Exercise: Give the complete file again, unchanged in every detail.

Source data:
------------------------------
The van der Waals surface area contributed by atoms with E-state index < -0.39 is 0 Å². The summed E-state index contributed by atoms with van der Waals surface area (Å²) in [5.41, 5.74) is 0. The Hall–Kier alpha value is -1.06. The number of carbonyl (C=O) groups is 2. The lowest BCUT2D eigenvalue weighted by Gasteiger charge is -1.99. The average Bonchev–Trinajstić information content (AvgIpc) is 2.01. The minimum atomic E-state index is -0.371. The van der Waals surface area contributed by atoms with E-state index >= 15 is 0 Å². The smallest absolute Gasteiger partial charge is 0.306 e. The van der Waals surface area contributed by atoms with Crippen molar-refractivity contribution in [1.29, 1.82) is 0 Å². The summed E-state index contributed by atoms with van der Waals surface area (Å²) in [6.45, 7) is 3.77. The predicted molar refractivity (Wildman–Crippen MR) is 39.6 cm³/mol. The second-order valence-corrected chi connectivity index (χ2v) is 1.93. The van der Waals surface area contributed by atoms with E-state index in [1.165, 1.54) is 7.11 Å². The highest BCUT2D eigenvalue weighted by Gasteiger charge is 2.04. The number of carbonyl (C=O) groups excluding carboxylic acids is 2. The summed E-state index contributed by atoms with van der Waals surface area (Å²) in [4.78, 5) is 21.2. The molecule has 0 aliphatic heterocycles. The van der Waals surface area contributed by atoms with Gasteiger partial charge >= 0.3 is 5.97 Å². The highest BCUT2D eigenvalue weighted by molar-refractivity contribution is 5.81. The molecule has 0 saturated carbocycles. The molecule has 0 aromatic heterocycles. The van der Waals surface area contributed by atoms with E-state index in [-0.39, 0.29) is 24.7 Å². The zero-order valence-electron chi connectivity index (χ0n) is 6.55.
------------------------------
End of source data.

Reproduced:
The van der Waals surface area contributed by atoms with E-state index < -0.39 is 0 Å². The summed E-state index contributed by atoms with van der Waals surface area (Å²) in [5.41, 5.74) is 0. The Hall–Kier alpha value is -1.06. The number of carbonyl (C=O) groups is 2. The lowest BCUT2D eigenvalue weighted by Gasteiger charge is -1.99. The average Bonchev–Trinajstić information content (AvgIpc) is 2.01. The minimum atomic E-state index is -0.371. The van der Waals surface area contributed by atoms with E-state index >= 15 is 0 Å². The smallest absolute Gasteiger partial charge is 0.306 e. The van der Waals surface area contributed by atoms with Crippen molar-refractivity contribution in [1.29, 1.82) is 0 Å². The summed E-state index contributed by atoms with van der Waals surface area (Å²) in [6.45, 7) is 3.77. The predicted molar refractivity (Wildman–Crippen MR) is 39.6 cm³/mol. The second-order valence-corrected chi connectivity index (χ2v) is 1.93. The van der Waals surface area contributed by atoms with E-state index in [1.165, 1.54) is 7.11 Å². The highest BCUT2D eigenvalue weighted by Gasteiger charge is 2.04. The number of carbonyl (C=O) groups excluding carboxylic acids is 2. The summed E-state index contributed by atoms with van der Waals surface area (Å²) in [4.78, 5) is 21.2. The molecule has 0 aliphatic heterocycles. The van der Waals surface area contributed by atoms with Gasteiger partial charge >= 0.3 is 5.97 Å². The highest BCUT2D eigenvalue weighted by molar-refractivity contribution is 5.81. The molecule has 0 saturated carbocycles. The molecule has 0 aromatic heterocycles. The van der Waals surface area contributed by atoms with E-state index in [-0.39, 0.29) is 24.7 Å². The zero-order valence-electron chi connectivity index (χ0n) is 6.55.